When news first came out that Ford was selling Land Rover, some takeover virgins were wandering the Gaydon headquarters shell-shocked. One wise old hand urged optimism. ‘It’s my fourth sale since I’ve been at Land Rover. And every one seems to get better.’
Our veteran was there when nationalised BL sold out to British Aerospace (in 1988); when BAe sold to BMW (in 1994); when Ford took over Land Rover (in 2000). Now Ford has sold to Tata, India’s biggest privately owned company.
He is right to be optimistic.
Tata - ambition with realism
Tata is a rich, ambitious company with a proven record of taking over milord British companies and boosting success: look what they’ve done with Tetley Tea and Corus (former British Steel). What’s more, they have a reputation for letting management get on with the job. Despite all those Jaguar cock-ups in the Nineties, Jaguar-Land Rover’s current management is clearly heading down the right track and the Tata bosses – self confessed premium car novices – know it. ‘All we ask is that we are left to run our company and they fund new model programmes,’ says current CEO Geoff Polites. ‘We are very confident that Tata will do that.’
New automotive technology, a potential weak link under Tata – especially when battling such techno titans as Mercedes and BMW – seems assured by an agreement with Ford. Longer term Jaguar and Land Rover will also seek to forge new technology relationships, possibly to include the Fiat Group and its Alfa and Maserati brands. (Ratan Tata sits on the Fiat board.)
Employment, in the West Midlands and on Merseyside, has also been safeguarded, at least for the time being. Nobody expects Jaguar-Land Rover to continue long-term with three assembly plants – two would appear adequate. But that painful decision will be made at a later date. It is not affected by the Tata takover. It would have happened anyway, under Ford.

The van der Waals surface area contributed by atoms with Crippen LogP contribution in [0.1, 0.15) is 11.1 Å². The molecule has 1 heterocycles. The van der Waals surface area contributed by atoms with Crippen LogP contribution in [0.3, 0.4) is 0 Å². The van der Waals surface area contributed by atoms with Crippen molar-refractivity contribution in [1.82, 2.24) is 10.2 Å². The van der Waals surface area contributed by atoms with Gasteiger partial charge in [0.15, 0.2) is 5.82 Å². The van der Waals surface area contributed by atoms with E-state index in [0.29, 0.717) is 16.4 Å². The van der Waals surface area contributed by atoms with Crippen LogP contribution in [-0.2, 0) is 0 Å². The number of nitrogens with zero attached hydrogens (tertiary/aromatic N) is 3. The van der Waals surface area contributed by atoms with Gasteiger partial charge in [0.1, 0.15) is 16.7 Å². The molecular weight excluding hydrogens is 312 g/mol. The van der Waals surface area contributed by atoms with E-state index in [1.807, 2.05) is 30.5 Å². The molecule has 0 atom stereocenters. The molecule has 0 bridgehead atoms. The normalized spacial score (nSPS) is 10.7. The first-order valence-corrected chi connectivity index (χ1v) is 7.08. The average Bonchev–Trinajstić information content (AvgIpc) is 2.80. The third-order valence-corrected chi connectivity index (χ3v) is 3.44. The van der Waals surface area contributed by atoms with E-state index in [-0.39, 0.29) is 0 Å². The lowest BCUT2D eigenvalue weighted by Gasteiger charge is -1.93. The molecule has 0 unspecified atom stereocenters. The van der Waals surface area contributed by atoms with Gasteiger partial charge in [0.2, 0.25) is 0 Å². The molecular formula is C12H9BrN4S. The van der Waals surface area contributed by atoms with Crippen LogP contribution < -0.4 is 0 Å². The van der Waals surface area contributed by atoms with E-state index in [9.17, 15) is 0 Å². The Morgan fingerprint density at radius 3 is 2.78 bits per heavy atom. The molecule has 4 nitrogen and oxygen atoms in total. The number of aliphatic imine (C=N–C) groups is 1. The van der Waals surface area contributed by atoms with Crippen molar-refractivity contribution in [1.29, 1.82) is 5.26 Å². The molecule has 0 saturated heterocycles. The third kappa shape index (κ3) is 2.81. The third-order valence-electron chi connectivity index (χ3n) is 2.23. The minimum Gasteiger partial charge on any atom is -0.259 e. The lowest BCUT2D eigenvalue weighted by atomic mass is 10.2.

Ford: a painful separation
The big loser in this sale is Ford. When you spend over $5 billion – the joint cost of buying Jaguar (in 1989) and Land Rover – and pump in a few more billions, it hurts to get just $2.3 billion (minus a $600 million ‘pension contribution’). Especially when Jaguar, at last, appears to be heading for break-even after years of red ink (the target is 2009) and when Land Rover last year earned over $1 billion and sales continue to boom. Ford has done a great job with Land Rover, and finally seems to have sorted Jaguar. But it has reaped a poor reward for its efforts.
Tata’s timing, it appears, is perfect. A wealthy, well managed business – sited in one of the world’s fastest growing car markets – should also give our veteran Land Rover employee every confidence that this latest owner may indeed be the best. Hopefully, they will also hang on to their prize for a little longer than BL, BAe, BMW and Ford. Change may sometimes be good. But in the car industry, stability is usually better.
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